In this edition, we shine a spotlight on Dr Nor Aryana Hassan and Dr Nazlinda Abu Jazid Javis: two doctors in the NCD division of Malaysia’s Ministry of Health who are helping implement and defend tobacco control policy.
At mealtimes, the streets of Malaysia come alive with families dining out.
Nearly two-thirds of Malaysians eat at least one meal a day outside the home, filling restaurants, hawker stalls, and roadside cafes.
And thanks in part to Dr Nor Aryana Hassan and Dr Nazlinda Abu Jazid Javis – two McCabe Centre alumni – Malaysian families can now enjoy their meals out without having to breathe in harmful second-hand smoke.
Malaysia banned smoking at all public eateries, including restaurants and open-air hawker stalls, in 2019. The ban was part of an amendment to the country’s Control of Tobacco Product Regulations 2004, which prohibits smoking in certain areas (eg hospitals, government offices) under the Food Act 1983.
But the ban was quickly challenged by a group of smokers who claimed it violated their rights under the country’s Constitution. The case was heard by the High Court of Malaysia, which dismissed the challenge in October 2019, ruling that restricting smoking in public eateries does not infringe smokers’ rights, since they are still allowed to smoke three metres away.
As leaders in the Malaysian Ministry of Health’s Disease Control Division, Dr Aryana and Dr Nazlinda played key roles in developing and the defending the ban. They helped with planning, consultation and preparation of evidence to develop the ban, alongside colleagues in the Ministry of Health and officers from the Attorney General of Chamber. They also collaborated with colleagues to prepare an affidavit for the subsequent court case. The affidavit detailed the scientific evidence behind the ban, its basis in the World Health Organization (WHO) Framework Convention on Tobacco Control (FCTC), and the consultations and monitoring conducted before and after the ban was implemented – all key elements of the Ministry of Health’s case.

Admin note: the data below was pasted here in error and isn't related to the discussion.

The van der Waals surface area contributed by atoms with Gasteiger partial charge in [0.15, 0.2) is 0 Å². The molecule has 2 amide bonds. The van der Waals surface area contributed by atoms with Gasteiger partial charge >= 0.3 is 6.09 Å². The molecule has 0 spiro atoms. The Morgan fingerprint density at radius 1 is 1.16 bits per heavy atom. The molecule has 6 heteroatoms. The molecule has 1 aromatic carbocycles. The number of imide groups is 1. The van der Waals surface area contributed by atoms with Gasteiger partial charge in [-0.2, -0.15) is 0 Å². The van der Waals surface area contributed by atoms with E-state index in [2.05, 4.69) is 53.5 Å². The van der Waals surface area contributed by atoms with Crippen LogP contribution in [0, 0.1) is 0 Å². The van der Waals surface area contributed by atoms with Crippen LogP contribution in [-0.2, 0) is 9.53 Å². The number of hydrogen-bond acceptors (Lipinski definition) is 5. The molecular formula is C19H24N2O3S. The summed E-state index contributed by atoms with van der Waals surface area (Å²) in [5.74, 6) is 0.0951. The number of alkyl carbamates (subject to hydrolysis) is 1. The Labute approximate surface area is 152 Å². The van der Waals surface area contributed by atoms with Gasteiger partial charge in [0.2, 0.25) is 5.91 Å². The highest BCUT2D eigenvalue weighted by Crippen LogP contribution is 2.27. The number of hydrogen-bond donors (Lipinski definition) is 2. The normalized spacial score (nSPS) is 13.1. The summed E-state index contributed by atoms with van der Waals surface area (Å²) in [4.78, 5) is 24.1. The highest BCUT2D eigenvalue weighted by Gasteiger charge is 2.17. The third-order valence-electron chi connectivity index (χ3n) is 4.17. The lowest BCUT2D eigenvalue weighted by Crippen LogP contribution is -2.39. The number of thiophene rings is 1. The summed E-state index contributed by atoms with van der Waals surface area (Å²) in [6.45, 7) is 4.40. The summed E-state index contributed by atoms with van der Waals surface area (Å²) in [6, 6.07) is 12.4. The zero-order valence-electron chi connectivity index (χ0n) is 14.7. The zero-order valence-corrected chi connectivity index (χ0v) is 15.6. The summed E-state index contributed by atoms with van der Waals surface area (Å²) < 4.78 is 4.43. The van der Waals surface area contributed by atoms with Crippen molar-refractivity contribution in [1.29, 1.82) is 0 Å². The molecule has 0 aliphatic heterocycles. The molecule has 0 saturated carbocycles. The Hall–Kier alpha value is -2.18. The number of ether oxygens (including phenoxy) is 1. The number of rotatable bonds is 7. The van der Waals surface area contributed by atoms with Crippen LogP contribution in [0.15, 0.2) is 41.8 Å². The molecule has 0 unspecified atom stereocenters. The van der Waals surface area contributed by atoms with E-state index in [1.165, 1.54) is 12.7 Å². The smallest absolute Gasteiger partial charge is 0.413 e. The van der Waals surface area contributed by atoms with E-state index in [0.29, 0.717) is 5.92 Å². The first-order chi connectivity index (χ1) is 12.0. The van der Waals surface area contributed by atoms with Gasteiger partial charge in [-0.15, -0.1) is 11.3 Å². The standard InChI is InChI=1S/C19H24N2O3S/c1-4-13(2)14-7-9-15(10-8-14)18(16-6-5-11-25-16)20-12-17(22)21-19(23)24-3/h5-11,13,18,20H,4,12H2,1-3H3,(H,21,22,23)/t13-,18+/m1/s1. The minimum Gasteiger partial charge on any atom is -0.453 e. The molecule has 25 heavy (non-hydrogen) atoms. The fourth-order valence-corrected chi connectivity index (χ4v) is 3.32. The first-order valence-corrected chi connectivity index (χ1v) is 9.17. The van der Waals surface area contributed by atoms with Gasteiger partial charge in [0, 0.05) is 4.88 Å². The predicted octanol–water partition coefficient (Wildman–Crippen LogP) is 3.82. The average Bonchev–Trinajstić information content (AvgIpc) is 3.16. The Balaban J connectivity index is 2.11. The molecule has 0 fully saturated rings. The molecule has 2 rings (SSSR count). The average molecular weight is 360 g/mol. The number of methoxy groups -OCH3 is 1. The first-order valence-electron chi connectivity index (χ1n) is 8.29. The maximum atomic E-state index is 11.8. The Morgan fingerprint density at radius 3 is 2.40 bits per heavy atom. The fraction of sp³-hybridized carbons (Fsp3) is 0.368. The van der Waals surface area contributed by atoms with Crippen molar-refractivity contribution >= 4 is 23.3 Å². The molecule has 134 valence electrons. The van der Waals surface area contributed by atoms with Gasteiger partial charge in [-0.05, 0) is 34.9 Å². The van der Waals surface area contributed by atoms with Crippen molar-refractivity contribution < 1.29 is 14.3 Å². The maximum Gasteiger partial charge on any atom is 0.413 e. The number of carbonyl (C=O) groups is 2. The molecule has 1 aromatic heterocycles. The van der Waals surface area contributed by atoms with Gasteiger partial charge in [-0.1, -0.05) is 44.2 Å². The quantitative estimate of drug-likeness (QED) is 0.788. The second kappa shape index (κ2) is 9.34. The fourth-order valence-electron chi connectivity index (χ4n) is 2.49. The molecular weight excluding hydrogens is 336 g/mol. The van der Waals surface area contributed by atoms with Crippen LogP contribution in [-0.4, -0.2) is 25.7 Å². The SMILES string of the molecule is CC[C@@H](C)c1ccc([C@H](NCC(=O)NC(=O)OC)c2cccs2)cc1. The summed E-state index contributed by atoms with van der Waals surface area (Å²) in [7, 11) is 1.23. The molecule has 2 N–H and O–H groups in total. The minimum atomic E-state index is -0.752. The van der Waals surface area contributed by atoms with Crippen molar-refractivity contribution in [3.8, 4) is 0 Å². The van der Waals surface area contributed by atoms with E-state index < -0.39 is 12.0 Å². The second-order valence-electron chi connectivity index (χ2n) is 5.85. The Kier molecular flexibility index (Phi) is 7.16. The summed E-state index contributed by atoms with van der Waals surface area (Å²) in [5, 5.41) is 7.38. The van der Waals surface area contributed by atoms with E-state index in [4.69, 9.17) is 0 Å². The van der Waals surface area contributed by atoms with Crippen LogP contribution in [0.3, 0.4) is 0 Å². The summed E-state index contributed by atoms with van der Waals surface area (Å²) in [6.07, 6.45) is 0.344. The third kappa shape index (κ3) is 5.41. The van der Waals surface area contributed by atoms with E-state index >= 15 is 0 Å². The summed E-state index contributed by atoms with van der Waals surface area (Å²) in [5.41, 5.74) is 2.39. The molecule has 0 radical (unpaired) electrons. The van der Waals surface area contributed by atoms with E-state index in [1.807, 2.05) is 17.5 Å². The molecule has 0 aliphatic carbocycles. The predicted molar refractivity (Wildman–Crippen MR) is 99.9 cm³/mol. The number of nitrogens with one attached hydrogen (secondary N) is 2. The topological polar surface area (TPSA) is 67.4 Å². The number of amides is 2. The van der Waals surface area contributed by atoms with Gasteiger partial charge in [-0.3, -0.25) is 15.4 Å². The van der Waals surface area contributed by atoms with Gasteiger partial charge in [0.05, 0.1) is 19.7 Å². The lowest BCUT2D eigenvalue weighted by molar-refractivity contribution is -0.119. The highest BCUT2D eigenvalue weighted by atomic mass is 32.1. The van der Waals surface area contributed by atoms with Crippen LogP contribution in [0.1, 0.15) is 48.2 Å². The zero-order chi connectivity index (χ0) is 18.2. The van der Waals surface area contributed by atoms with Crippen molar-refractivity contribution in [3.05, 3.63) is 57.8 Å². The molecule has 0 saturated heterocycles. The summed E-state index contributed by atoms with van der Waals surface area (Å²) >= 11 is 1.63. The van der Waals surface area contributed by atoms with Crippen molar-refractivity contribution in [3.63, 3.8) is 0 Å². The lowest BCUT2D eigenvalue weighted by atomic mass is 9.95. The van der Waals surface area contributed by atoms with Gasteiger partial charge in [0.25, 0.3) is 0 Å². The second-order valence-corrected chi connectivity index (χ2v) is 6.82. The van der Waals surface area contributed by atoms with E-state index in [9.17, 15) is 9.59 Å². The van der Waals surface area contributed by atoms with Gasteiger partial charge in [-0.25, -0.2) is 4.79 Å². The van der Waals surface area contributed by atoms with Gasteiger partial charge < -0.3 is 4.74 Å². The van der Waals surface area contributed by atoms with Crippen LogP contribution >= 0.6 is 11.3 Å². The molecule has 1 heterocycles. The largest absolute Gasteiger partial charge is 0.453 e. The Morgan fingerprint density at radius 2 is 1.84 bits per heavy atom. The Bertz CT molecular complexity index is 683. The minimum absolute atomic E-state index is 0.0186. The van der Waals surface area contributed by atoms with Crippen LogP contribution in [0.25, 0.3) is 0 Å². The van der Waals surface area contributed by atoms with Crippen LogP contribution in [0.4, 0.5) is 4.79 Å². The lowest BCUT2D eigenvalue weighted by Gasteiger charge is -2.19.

With the legal challenge out of the way, the ban on smoking in public eateries came into full effect on 1 January 2020. Dr Aryana is proud to have helped protect Malaysians from the risks of second-hand smoke. She says the ban will also help de-normalise smoking among the country’s youth.
“The ban prevents younger generations from witnessing the act of smoking and then picking up the behaviour,” says Dr Aryana, a public health medicine specialist and Senior Principal Assistant Director of the Ministry of Health’s FCTC & Tobacco Control Section.
Dr Aryana and Dr Nazlinda attended the McCabe Centre’s legal training course in 2017 and 2019, respectively, and are among four McCabe Centre alumni from Malaysia. Since attending the course, they have made great strides in their priority projects. McCabe Centre alumni each commit to projects involving legal measures to prevent and control noncommunicable diseases (NCDs) in their country.
Work on Dr Aryana’s priority project included helping develop a bill amending Malaysia’s tobacco control law to allow for tobacco plain packaging regulations, while Dr Nazlinda’s priority project included work on amendments to incorporate plain packaging regulations and a ban on promotions at the point of sale. The two have also collaborated with the McCabe Centre on a Malaysia-based workshop on plain packaging in 2018, and on sessions at the 2018 Southeast Asia Conference on Tobacco Control.
They say the training and support they received from the McCabe Centre has helped them significantly in their work, giving them important insights on trade law and the WHO FCTC, and reinforcing the power of legal measures to promote public health.
They are now able to share what they’ve learned through their priority projects to help others wanting to implement policy to prevent and control NCDs.
“A lot of processes are involved before the development of a policy,” says Dr Nazlinda, a medical doctor and Principal Assistant Director of the FCTC & Tobacco Control Section. “The policymaker must have a good base for the policy and provide clear objectives, supporting scientific evidence, and consultations with the public and other agencies.”
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